Misconception #2 Low-carb means High Protein
Today we are going to talk about the second major misconception about keto and Low carb diets that can mean the difference between success and failure: Low carb means high protein.
Proteins are composed by chains of amino-acids . Nine of these are called “essential” amino acids, because we need to get them through the diet can not be made by the body.
All essential amino –acids are contained in animal protein, especially organ meats. High quality (grass-fed / organic / pastured) animal protein is the best you can eat for your body, when it’s consumed in the right amount!
If protein is an essential macronutrient,why is it bad on a ketogenic diet?
Protein is very important even on a ketogenic diet, as it is the most satiating nutrient and it prevents huger and cravings.
It is also an essential nutrient, so it is very important to get the proper amount so we do not get malnourished. Protein is also very important to build and maintain lean muscle mass, which is our goal when losing fat mass, as lean muscle is healthier and burns more calories.
First of all you need to determine the right protein need for your level of activity and lean muscle mass, as we will see how to d below.
But WHAT happens in the body when we are trying to keto adapt and we eat too much protein?
Promotes long-term weight gain and obesity through drastically increased leptin levels. Leptin is a satiety /metabolic regulation hormone and overexposure to it will permanently damage your metabolism. While protein is the most sating of the 3 macros, in the long run the effect will be exactly the opposite: It will make you always hungry!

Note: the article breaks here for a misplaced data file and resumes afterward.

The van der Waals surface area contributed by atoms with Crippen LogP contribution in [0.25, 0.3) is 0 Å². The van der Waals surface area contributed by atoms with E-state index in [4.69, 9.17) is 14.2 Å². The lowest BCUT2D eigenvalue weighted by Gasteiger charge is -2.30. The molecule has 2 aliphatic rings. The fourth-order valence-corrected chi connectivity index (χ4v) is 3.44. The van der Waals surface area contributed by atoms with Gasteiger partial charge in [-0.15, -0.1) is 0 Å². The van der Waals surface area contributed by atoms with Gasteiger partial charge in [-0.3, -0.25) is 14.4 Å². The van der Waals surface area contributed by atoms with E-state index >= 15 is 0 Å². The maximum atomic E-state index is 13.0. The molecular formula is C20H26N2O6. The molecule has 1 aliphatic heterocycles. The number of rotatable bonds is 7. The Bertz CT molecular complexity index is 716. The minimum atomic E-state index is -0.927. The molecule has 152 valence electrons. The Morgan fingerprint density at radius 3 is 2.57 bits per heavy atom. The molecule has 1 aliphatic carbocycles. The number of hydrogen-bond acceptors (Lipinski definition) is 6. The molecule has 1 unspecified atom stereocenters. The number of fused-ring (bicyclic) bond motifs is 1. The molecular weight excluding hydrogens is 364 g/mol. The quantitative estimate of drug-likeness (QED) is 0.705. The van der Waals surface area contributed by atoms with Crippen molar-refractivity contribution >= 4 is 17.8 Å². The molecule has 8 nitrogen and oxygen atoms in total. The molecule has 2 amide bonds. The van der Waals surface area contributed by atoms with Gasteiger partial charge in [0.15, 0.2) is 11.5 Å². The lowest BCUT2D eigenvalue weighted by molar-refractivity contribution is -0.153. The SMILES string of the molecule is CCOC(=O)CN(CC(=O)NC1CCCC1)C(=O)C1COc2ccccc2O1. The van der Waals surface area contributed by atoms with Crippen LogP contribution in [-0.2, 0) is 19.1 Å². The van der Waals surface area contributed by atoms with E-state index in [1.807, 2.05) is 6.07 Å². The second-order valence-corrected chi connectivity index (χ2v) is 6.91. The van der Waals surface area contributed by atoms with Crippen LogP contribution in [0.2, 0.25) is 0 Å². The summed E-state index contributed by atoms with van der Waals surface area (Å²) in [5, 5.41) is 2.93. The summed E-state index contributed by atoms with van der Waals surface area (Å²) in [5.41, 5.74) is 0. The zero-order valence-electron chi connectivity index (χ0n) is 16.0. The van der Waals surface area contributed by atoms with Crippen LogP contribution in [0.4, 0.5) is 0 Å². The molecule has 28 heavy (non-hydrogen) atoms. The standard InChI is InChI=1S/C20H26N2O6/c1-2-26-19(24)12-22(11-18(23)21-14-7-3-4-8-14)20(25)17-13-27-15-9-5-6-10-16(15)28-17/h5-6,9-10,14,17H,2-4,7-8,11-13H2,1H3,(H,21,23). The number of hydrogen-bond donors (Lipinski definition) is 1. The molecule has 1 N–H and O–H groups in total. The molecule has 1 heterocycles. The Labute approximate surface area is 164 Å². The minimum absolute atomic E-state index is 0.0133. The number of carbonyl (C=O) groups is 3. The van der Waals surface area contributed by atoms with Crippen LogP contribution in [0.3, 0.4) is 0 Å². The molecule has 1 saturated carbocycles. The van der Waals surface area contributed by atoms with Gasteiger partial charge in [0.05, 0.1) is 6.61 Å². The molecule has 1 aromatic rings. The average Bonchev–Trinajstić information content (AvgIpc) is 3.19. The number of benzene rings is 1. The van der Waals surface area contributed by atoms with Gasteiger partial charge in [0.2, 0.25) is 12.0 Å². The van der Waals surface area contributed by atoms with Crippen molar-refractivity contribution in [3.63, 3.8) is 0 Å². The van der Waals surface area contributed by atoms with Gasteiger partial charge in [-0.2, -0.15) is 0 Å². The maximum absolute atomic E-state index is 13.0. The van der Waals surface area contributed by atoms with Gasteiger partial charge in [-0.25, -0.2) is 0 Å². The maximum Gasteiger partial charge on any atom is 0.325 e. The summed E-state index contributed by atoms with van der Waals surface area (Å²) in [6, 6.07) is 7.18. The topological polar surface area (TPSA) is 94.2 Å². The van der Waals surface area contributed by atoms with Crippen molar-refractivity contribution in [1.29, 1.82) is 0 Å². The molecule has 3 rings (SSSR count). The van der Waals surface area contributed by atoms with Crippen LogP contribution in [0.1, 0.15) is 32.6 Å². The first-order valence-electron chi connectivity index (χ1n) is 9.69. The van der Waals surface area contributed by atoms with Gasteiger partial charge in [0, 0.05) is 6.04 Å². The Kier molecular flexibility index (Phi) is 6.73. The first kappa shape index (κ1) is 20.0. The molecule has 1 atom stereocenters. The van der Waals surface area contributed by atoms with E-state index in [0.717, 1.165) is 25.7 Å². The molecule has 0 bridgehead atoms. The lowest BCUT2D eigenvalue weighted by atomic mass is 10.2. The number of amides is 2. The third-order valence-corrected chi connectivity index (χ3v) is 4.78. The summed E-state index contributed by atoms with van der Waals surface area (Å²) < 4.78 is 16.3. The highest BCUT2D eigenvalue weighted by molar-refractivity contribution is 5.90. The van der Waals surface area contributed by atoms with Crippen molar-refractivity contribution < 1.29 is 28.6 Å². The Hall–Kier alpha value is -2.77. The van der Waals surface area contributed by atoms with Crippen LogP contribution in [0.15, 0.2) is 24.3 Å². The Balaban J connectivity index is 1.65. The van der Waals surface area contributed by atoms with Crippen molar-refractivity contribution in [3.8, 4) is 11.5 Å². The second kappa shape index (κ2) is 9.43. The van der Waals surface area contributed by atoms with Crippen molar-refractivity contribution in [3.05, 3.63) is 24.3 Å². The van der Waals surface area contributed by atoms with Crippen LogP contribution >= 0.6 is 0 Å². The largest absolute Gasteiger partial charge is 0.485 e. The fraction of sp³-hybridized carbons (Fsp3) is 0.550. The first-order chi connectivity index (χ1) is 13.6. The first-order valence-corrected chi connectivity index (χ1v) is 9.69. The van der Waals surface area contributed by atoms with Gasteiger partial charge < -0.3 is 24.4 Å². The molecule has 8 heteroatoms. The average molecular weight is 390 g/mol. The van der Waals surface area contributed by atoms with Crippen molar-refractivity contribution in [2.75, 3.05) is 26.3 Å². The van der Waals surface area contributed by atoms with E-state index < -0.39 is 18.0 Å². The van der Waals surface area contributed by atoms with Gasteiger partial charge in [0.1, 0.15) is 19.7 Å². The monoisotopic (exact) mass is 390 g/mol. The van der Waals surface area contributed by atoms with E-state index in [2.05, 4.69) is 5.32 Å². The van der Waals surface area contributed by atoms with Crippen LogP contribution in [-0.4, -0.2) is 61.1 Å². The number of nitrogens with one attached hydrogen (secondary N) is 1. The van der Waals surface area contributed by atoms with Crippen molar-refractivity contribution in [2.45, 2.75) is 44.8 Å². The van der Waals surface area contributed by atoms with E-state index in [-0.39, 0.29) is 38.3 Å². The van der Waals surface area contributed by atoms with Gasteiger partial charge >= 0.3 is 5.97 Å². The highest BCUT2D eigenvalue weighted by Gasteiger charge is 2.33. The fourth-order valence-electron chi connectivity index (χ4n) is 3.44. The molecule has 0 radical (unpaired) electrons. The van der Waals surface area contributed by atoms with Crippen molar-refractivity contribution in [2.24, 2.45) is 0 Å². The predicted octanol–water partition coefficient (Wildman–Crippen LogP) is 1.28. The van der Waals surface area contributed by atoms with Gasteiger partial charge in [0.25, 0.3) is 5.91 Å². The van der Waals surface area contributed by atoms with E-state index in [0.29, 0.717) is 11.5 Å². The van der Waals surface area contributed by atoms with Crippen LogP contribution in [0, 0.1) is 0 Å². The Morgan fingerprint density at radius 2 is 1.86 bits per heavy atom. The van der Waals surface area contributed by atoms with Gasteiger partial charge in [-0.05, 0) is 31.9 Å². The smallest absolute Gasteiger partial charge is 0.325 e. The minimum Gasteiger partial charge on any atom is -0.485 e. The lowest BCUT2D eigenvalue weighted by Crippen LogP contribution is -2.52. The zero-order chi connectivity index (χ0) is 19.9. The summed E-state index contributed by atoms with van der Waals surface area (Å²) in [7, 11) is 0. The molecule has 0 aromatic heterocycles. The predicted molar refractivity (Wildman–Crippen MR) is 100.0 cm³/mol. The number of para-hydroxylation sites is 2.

Promotes faster aging, through glycation =Internal damage of the cells caused by oxidation.
Reduces lifespan. Protein is highly thermogenic (increases body temperature) which also creates damage through glycation.
Prevents you from getting into ketosis. Excess protein is broken down and turned into glucose (gluconeogenesis) thus elevating not only glucose levels but also Insulin response. The excess sugar in the blood will prevent you from getting successfully keto-adapted.
All the effects mentioned above happen regardless if you are on a low carb diet or not, but they become much more noticeable when you are trying to lose weight and get healthy through carb restriction and you are not getting the results you want.
HOW do I know what is THE RIGHT amount of protein for me?
How much protein do I actually need?
It really depends on you age, the state of your metabolism and how much lean muscle mass your body is composed of. The more lean muscle you have, the more protein you can tolerate.
For a lean, fit body with moderate to high levels of activity calculate at 1 gram of protein for pound of body weigh.
If you are overweight and have a higher body fat percentage you should calculate .6 grams of protein per pound of body weight.
Important All Protein is weighed COOKED.
Shown in the video:
60 gr (2.1 oz) skinless chicken breast meat = 17.5 gr protein
60 gr (2.1 oz) steak meat = 16.5 gr protein
60 gr (2.1 oz) skinless salmon filet = 14 gr protein
60 gr (2.1 oz) ) sardines in oil, drained = 15 gr protein
60 gr (2.1 oz) mozzarella cheese = 13 gr protein
60 gr (2.1 oz) cheddar cheese = 15 gr protein
1 lg organic egg = 6 gr protein